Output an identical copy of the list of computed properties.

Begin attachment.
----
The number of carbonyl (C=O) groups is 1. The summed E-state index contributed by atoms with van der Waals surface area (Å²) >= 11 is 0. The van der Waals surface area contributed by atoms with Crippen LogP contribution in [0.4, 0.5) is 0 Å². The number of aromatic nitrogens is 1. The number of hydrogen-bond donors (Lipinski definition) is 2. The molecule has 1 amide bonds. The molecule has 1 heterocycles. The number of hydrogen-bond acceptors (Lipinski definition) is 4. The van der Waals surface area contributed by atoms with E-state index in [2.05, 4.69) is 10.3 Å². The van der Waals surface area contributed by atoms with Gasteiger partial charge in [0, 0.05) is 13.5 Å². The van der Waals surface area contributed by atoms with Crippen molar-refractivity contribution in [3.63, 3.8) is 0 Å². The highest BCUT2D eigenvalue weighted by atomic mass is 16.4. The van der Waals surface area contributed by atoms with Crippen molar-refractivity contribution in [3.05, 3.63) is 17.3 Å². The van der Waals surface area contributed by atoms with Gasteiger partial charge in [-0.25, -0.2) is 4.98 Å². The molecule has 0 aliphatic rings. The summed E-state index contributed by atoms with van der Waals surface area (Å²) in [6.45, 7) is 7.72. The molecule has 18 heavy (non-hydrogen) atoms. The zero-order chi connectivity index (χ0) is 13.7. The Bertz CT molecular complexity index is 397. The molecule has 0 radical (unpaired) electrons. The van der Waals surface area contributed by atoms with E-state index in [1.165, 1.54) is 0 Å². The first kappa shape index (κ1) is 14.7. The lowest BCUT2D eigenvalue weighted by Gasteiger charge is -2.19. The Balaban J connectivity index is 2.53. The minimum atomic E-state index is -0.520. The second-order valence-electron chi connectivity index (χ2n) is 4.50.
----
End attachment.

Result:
The number of carbonyl (C=O) groups is 1. The summed E-state index contributed by atoms with van der Waals surface area (Å²) >= 11 is 0. The van der Waals surface area contributed by atoms with Crippen LogP contribution in [0.4, 0.5) is 0 Å². The number of aromatic nitrogens is 1. The number of hydrogen-bond donors (Lipinski definition) is 2. The molecule has 1 amide bonds. The molecule has 1 heterocycles. The number of hydrogen-bond acceptors (Lipinski definition) is 4. The van der Waals surface area contributed by atoms with E-state index in [2.05, 4.69) is 10.3 Å². The van der Waals surface area contributed by atoms with Gasteiger partial charge in [0, 0.05) is 13.5 Å². The van der Waals surface area contributed by atoms with Crippen molar-refractivity contribution in [3.63, 3.8) is 0 Å². The highest BCUT2D eigenvalue weighted by atomic mass is 16.4. The van der Waals surface area contributed by atoms with Crippen molar-refractivity contribution in [3.05, 3.63) is 17.3 Å². The van der Waals surface area contributed by atoms with Gasteiger partial charge in [-0.25, -0.2) is 4.98 Å². The molecule has 0 aliphatic rings. The summed E-state index contributed by atoms with van der Waals surface area (Å²) in [6.45, 7) is 7.72. The molecule has 18 heavy (non-hydrogen) atoms. The zero-order chi connectivity index (χ0) is 13.7. The Bertz CT molecular complexity index is 397. The molecule has 0 radical (unpaired) electrons. The van der Waals surface area contributed by atoms with E-state index in [1.165, 1.54) is 0 Å². The first kappa shape index (κ1) is 14.7. The lowest BCUT2D eigenvalue weighted by Gasteiger charge is -2.19. The Balaban J connectivity index is 2.53. The minimum atomic E-state index is -0.520. The second-order valence-electron chi connectivity index (χ2n) is 4.50.